Series: Getting started with Chicago Investment Property. Part 1

A client purchased her first investment condominium this week. Besides helping her identify and purchase her first property, I will be getting her started as a new landlord.  Since I have to create a new set of materials on her behalf, I thought I could use them as great series of blog posts.

Phase 1: Identifying your potential investment property.

Get together with your real estate pro. May I suggest ->me<-? You should have a lengthy discussion about kinds of properties, goals and objectives, and finally your finances.

Kinds of properties: Would you like to own a two, three or four flat? Will you live in it? Would you prefer a condominium? Do you want one that you can fix up and sell for a profit? Or one that’s already in good condition? Or do you want to find a larger building with six, a dozen, or even more units?

Goals and objectives: Will you buy and hold? Or buy, fix and flip? Are you betting on appreciation? Or do you need the property to cash flow? Do you need to shelter other income?

Finances: How much money are you putting down? Have you spoken to a bank yet? Do you know what interest rates are on investments? Are you aware of making exchanges? How’s your insurance? What’s your tolerance for risk?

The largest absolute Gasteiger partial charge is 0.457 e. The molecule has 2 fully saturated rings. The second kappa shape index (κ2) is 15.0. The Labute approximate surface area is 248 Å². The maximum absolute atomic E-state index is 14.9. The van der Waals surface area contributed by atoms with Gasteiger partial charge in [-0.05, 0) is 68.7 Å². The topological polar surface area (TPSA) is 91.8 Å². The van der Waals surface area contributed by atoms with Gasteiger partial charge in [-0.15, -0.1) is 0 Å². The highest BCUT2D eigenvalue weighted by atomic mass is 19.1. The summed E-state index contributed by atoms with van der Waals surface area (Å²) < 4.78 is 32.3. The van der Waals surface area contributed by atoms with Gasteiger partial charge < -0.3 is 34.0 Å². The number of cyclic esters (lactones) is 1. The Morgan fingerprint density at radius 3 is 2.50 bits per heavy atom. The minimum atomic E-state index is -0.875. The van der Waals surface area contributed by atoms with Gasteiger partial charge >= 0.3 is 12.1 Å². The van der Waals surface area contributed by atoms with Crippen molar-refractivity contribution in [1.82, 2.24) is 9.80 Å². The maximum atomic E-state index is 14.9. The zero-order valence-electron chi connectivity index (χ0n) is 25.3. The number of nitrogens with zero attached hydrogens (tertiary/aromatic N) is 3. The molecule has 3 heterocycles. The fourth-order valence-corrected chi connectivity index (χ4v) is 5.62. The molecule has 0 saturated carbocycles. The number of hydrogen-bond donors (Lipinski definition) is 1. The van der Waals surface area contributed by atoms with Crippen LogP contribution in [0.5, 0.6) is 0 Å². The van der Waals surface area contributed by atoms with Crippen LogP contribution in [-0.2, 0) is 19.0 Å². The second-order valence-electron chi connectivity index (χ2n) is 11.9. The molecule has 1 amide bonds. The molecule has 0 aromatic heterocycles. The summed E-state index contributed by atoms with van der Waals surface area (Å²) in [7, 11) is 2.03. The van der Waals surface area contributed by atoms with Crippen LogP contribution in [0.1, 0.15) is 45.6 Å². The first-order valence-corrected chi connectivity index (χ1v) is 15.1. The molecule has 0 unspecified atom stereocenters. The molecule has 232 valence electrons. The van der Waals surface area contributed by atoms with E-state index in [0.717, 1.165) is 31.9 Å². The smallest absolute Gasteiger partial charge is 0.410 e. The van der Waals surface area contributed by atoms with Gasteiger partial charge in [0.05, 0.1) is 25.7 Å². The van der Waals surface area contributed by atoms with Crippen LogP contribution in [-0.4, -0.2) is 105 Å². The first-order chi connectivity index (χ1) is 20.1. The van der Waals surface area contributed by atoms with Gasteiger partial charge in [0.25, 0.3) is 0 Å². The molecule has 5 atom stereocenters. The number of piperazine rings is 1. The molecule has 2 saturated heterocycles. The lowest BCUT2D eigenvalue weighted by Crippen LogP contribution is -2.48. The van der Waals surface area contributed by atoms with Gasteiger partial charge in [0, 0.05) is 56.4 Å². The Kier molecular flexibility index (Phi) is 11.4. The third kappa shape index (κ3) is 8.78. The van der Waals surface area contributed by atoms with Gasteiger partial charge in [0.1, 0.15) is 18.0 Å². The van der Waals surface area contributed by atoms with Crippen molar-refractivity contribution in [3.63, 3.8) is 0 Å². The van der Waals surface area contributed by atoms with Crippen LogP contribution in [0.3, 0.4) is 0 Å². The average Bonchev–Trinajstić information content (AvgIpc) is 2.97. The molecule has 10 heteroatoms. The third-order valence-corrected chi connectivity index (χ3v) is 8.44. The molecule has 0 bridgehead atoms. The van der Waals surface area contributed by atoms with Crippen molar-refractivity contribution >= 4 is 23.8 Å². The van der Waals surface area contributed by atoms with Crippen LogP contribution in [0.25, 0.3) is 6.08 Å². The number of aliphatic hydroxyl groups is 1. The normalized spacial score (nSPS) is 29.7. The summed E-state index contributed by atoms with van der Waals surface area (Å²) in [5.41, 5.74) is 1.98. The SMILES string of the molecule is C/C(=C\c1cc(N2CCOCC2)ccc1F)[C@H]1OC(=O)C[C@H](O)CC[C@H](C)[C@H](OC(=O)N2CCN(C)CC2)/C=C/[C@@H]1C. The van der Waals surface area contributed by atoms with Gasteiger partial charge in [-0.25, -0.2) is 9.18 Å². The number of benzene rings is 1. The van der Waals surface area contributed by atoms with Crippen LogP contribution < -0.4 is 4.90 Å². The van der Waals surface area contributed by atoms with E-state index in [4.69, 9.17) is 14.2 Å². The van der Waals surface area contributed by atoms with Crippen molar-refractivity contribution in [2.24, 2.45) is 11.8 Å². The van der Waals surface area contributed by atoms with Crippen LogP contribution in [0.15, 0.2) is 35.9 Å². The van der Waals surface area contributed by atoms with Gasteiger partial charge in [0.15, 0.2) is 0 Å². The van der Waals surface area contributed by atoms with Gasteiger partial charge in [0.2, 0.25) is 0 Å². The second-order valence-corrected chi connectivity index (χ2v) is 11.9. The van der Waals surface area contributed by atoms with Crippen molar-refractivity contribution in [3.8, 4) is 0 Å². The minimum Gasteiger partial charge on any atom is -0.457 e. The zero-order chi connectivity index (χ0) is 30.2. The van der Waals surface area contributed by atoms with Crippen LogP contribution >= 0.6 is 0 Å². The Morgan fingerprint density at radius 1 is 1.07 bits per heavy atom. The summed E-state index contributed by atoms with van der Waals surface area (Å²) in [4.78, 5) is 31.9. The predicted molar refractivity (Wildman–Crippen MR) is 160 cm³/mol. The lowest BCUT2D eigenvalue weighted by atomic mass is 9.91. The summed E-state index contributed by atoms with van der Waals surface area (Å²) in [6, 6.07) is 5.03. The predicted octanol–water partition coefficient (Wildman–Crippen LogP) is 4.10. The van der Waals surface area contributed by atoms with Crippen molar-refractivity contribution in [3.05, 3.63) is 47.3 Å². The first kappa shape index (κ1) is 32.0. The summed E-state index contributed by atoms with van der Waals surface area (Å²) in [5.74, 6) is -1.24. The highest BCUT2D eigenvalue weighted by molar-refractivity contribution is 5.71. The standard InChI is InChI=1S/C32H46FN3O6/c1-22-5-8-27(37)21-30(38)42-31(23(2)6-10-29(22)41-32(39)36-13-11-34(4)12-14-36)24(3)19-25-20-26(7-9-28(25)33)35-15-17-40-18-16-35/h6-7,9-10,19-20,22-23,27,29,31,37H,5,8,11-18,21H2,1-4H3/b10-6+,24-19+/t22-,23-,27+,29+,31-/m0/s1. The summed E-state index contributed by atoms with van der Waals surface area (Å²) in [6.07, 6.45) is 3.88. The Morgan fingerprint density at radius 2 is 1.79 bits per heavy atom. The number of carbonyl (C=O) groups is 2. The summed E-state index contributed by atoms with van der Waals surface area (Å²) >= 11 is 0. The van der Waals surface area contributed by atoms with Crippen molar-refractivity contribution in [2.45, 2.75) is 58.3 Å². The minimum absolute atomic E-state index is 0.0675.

After answering all these questions, you should then begin looking. This step can take a day or many months depending on your unique needs. I have a great checklist of steps to take in order to get comfortable selecting a property and making an offer. It’s several pages – too much to share here. Give a call if you’d like to receive this; it’s part of my investment handbook.

After you identify your desired property, you’ll write a contract on it. You’ll negotiate out your terms and your price, and if you’re successful, you’ll be under contract. But the process isn’t over yet.

Take the time to do your discovery, or due diligence. For a condominium, you’ll be given all the condominium documents. For a multi-unit building, you’ll be given copies of all the leases, reports about expenses and copies of some of the bills.

Another part of your due diligence is to have an inspection.

If this all goes well, you’ll be well on your way to closing on your investment property. Your attorney will handle most of the details and you’ll be given instructions on when and where to go for closing, and how much more money to bring.

Before Phase 1 ends, however, it’s wise to begin implementing Phase 2: Marketing your condominium or apartments for rent. Stay tuned for tomorrow’s installment.

Guide to articles

Part 1: Identifying potential property
Part 2: Marketing
Part 3: Taking an application and lease
Part 4: Move in day

  1. Angel C
    December 2, 2008 |
  2. December 2, 2008 |